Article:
Early December 2018 a friend of ours asked if we’d revarnish and upholster four dining chairs for her. This involved stripping off the old varnish before applying the new. Now I’ve stripped one chair previously, and that was not a straightforward job. But doing four chairs one after the other really tested my persistence and, to be frank, dogged determination. It turned into a seemingly endless cycle - apply varnish stripper, wait for 30-60 minutes, apply second layer, wait, use steel wool to remove varnish, clean off solvent with water, then sand the wood, repeat. The old varnish had sunk into the wood in areas, so getting it all off proved in the end impossible, unless I sanded half a leg away. Plus there was the small black mould spots that appeared on one chair, that disappeared with the application of wood bleach. Oh yes, I discovered wood bleach, expensive but really good. But you do have to wash down the wood afterwards extremely thoroughly to not leave any residue. Then when the new light oak varnish, went on it went on patchy in areas, sometimes with a discernible grey cast to it. This involved yet more re-stripping and washing down etc. So to say it was a bit of a battle is an understatement, it was a bloody nightmare that I lost sleep over.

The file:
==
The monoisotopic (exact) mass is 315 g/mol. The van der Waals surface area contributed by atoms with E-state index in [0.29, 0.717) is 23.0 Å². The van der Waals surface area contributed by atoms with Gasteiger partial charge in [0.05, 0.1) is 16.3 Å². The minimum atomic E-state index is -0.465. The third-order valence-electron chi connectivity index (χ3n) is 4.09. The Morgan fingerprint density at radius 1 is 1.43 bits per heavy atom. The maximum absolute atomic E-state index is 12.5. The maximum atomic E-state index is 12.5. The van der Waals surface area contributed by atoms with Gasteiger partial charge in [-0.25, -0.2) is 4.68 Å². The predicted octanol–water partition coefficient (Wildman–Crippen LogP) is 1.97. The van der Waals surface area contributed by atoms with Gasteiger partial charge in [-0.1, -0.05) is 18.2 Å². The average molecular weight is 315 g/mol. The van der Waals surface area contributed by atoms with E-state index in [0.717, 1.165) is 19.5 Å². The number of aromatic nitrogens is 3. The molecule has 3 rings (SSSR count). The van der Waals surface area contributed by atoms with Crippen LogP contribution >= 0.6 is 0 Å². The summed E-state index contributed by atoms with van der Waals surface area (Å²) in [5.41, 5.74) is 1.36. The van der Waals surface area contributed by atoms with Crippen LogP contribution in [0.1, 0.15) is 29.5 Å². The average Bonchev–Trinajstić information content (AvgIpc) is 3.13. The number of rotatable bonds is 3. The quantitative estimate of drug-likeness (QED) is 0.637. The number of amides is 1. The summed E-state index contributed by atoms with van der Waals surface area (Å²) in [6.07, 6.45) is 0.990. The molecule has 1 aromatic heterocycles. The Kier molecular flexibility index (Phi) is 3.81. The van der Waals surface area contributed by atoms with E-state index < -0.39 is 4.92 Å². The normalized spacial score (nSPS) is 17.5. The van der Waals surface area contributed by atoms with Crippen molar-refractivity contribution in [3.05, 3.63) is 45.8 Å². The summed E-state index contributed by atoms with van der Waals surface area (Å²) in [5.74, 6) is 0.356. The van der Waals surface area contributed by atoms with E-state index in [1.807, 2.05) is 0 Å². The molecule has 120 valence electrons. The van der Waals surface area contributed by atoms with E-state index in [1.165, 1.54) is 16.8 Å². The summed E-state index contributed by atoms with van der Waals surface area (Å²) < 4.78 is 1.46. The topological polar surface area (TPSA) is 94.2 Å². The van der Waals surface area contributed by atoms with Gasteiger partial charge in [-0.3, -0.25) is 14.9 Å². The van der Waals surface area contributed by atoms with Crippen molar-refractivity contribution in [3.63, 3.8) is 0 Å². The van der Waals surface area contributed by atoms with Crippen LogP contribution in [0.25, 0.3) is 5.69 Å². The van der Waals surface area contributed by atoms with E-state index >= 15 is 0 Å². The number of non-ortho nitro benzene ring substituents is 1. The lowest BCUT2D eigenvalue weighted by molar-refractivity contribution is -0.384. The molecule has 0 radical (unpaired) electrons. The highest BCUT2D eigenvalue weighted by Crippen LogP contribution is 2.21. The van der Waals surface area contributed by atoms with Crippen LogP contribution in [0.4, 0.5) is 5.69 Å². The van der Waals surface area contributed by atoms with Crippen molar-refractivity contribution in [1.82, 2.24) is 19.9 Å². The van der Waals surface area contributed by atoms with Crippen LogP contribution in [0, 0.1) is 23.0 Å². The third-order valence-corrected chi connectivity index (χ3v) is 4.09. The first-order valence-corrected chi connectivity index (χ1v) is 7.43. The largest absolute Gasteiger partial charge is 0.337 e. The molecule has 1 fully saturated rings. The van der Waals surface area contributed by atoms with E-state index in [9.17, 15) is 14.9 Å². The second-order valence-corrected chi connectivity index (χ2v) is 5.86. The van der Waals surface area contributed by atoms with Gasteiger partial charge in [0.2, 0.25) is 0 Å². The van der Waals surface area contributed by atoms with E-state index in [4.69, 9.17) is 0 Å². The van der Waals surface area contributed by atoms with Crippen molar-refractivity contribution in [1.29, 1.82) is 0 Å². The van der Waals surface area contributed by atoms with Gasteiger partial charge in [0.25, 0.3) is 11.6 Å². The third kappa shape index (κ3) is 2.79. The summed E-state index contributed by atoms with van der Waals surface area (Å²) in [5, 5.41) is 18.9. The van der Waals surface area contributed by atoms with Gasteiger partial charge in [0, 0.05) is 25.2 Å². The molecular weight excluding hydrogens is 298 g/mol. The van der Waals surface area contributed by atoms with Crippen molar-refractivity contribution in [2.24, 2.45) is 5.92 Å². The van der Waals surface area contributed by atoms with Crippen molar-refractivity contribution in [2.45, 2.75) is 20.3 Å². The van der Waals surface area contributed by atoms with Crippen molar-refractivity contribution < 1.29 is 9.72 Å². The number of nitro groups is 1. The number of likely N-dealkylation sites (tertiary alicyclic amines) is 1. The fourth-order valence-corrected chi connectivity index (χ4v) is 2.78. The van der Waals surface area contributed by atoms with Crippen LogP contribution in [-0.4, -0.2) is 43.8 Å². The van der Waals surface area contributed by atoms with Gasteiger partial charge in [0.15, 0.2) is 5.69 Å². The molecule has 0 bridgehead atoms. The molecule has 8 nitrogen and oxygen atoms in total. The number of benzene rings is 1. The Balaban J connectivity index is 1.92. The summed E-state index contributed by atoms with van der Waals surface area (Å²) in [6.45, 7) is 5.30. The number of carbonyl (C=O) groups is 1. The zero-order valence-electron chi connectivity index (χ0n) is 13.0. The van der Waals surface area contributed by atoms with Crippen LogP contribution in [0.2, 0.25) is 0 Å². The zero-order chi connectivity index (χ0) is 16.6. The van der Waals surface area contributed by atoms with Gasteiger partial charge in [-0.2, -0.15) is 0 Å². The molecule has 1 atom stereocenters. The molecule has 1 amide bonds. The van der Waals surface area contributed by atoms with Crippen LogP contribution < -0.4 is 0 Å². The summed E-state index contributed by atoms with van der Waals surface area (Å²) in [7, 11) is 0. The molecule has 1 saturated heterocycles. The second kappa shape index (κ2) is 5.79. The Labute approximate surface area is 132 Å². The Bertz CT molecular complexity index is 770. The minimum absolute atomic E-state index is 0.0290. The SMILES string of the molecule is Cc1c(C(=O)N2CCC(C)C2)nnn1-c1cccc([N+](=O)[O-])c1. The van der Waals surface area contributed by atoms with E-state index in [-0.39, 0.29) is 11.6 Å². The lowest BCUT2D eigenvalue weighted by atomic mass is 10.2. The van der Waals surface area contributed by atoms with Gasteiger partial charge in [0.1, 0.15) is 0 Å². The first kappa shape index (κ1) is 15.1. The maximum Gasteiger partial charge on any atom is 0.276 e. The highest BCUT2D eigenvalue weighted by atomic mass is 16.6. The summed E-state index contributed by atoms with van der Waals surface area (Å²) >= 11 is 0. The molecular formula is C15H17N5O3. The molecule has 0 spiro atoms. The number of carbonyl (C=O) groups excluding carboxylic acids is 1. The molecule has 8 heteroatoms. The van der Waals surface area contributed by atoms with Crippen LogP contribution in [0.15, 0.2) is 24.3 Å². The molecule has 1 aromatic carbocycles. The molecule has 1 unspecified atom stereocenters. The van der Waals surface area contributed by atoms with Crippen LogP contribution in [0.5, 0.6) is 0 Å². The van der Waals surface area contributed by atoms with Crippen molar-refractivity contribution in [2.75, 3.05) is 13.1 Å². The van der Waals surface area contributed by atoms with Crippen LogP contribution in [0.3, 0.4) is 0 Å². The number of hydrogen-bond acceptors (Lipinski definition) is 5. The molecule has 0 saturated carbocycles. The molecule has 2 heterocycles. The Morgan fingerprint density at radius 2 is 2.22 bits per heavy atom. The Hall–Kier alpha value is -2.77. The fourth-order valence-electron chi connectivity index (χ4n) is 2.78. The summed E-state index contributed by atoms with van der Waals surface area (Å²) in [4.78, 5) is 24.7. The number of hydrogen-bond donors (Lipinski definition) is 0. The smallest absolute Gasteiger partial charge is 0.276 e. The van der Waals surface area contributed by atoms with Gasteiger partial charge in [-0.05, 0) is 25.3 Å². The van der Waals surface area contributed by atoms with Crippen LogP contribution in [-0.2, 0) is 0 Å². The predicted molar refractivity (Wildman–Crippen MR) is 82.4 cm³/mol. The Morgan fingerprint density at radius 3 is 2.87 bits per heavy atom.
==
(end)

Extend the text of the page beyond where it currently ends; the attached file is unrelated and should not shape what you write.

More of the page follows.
Feeling a bit despondent and at the end of my tether I asked the friend to come over and see the varnish finish for themselves. They were more than happy with what I’d achieved so far. Perhaps working in the small confines of my workshop I’d gone a bit stir-crazy and lost a degree of perspective. Once we got to reupholstering the seat pads we felt on safer territory. When they were fixed into place they did have the effect of transforming their appearance into looking actually quite acceptable. All of which was a bit of a relief.

Apart from never taking on a varnish stripping job again, I did learn some useful skills, I had to accept there were limitations to the sort of work I could do in my workshop space. But mostly it was how to deal better with the mental states I find myself in when my efforts feel frustrated.